Born in Jerusalem, Raphael Navot moved to Paris, where he currently works and resides, after graduating from Design Academy Eindhoven in the Netherlands. The multidisciplinary designer focuses on bespoke design commissions and interiors made to measure using time-honored techniques and detailed contemporary ‘savoir-faire’.
Navot garnered international recognition with elegant public projects including the Parisian flagship boutique of Japanese brand Pas de Calais, the Hôtel National des Arts et Métiers – a 66 room hotel and restaurant in central Paris – and his most published collaboration with movie director and artist David Lynch for the design of his Silencio cinema and membership club in Paris.
Raphael’s work reflects an emphasis on detailed craftsmanship and the design ethos close to the curatorial direction of Les Ateliers Courbet.
While the series’ conceptual inspiration has developed throughout the artist’s life and career, the Topographic Memories pieces are deeply informed by Les Ateliers Saint-Jacques’ rarefied master craftsmanship and the time-honored techniques carried on in each atelier of the revered workshops cooperation located outside of Paris, France. The master craftsmen cooperative foster France’s artisanal traditions through its master-woodcraft studio, stone-carving and metalsmithing workshops and its legendary foundry Coubertin.
The designs originate from an extensive two-year-long dialogue between the artist and the artisans. Drawing inspiration from organic, mineral matters, and his 25-million-year-old petrified wood collection, Navot brings his geological research, topographic artifacts and prints to Ateliers Saint-Jacques, inviting each artisan to sculpt Morpheus interpretations of the earth in wood, stone or bronze.
Paris-based artist Marcel Zelmanovitch founded Diurne in 1982 with the original desire to translate his paintings into rich woven mediums. The meticulously hand-woven rugs and tapestries collection has since expanded to a series of fine silk and wool rugs by guest artists as well as made-to-order bespoke rugs. Since its inception, Diurne has drawn inspiration both from historic and contemporary visual arts as well as the extensive hand-knotted rugs crafts legacy.
For over forty years, Zelmanovitch has shown relentless commitment to his team of master rug weavers in India and Nepal, and the time-honored techniques they use for the Diurne collection with the intent to help preserve the traditional weaving practices and the centuries-old legacies they represent.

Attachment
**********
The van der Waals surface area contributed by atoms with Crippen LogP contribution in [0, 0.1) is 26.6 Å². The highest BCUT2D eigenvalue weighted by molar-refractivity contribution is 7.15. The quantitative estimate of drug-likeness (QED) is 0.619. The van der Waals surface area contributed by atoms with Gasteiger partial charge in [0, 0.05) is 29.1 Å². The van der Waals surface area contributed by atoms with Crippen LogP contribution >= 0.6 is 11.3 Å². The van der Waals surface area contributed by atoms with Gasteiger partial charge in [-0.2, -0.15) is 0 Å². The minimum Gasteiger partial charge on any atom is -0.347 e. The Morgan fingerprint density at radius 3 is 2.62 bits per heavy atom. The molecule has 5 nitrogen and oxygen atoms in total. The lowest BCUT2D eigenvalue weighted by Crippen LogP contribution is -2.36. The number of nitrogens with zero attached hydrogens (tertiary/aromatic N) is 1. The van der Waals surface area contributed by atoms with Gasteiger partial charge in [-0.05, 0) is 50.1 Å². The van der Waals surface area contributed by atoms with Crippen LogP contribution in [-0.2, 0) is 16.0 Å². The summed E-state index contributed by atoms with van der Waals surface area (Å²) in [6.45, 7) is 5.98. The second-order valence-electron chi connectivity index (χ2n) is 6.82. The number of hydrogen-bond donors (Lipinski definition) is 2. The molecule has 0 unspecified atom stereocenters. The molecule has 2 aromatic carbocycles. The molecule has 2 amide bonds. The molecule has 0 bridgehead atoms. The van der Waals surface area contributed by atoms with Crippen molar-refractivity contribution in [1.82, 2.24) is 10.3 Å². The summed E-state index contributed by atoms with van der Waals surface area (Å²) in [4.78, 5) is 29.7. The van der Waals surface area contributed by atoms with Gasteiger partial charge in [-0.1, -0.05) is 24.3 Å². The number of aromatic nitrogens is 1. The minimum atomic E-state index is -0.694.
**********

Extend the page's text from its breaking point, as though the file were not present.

Each rug results from a subsequent series of detailed traditions; the hand-selected wool, silk, linen and mohair fibers are hand-spun, then hand-knotted and woven by the Diurne artisans. Today Zelmanovitch collaborates with contemporary designers including Mattia Bonetti, Raphael Navot, Marie Bastide, and Luc Deflandre, presenting one-of-a-kind and limited edition rugs alongside his own creations.
LA FORÊT DE BOIS DE BOUT
La Forêt de bois de bout is an innovative approach to End Grain flooring and wall covering. A challenging merge between high technological know-how and complex aesthetics.
The Forêt collection was created with the intention to revive an ancient tradition that gave way to the widely spread flat grain parquet. The collection focuses on protecting the natural quality and durability of this tradition while introducing an engineered contemporary version that allows an easy application similar to the typical ‘groove and tongue’ parquet system. As the vertical direction of the fibers makes End Grain challenging to tame, a complex process of drying and fixture guarantees the stability of the assembled floor without compromising the natural beauty of the tiles. The collection encompasses different patterns in variable sizes, from a simple grid, arrow alignment to complex patchwork as well as numerous shadings and custom-made features. The patterns are composed in a repetitive manner, yet introduce a studied irregularity for a natural pattern flow.
About End Grain
End Grain flooring is a traditional method used in the 19th century throughout Europe and America for most factories, museums, bridges and boardwalks. The main reason for which End Grain floors covered such diverse grounds is thanks to one main feature – its strength. Nowadays, we are more likely to find End Grain as chopping boards as the surface withstands pounding and cutting without splintering or breaking. The angle cut allows the growth rings to resist energy shock as well as to improve sound-absorbing qualities. End Grain is made from the cut ends of wood beams, unveiling the dynamic beauty of natural time-seasoned ring patterns.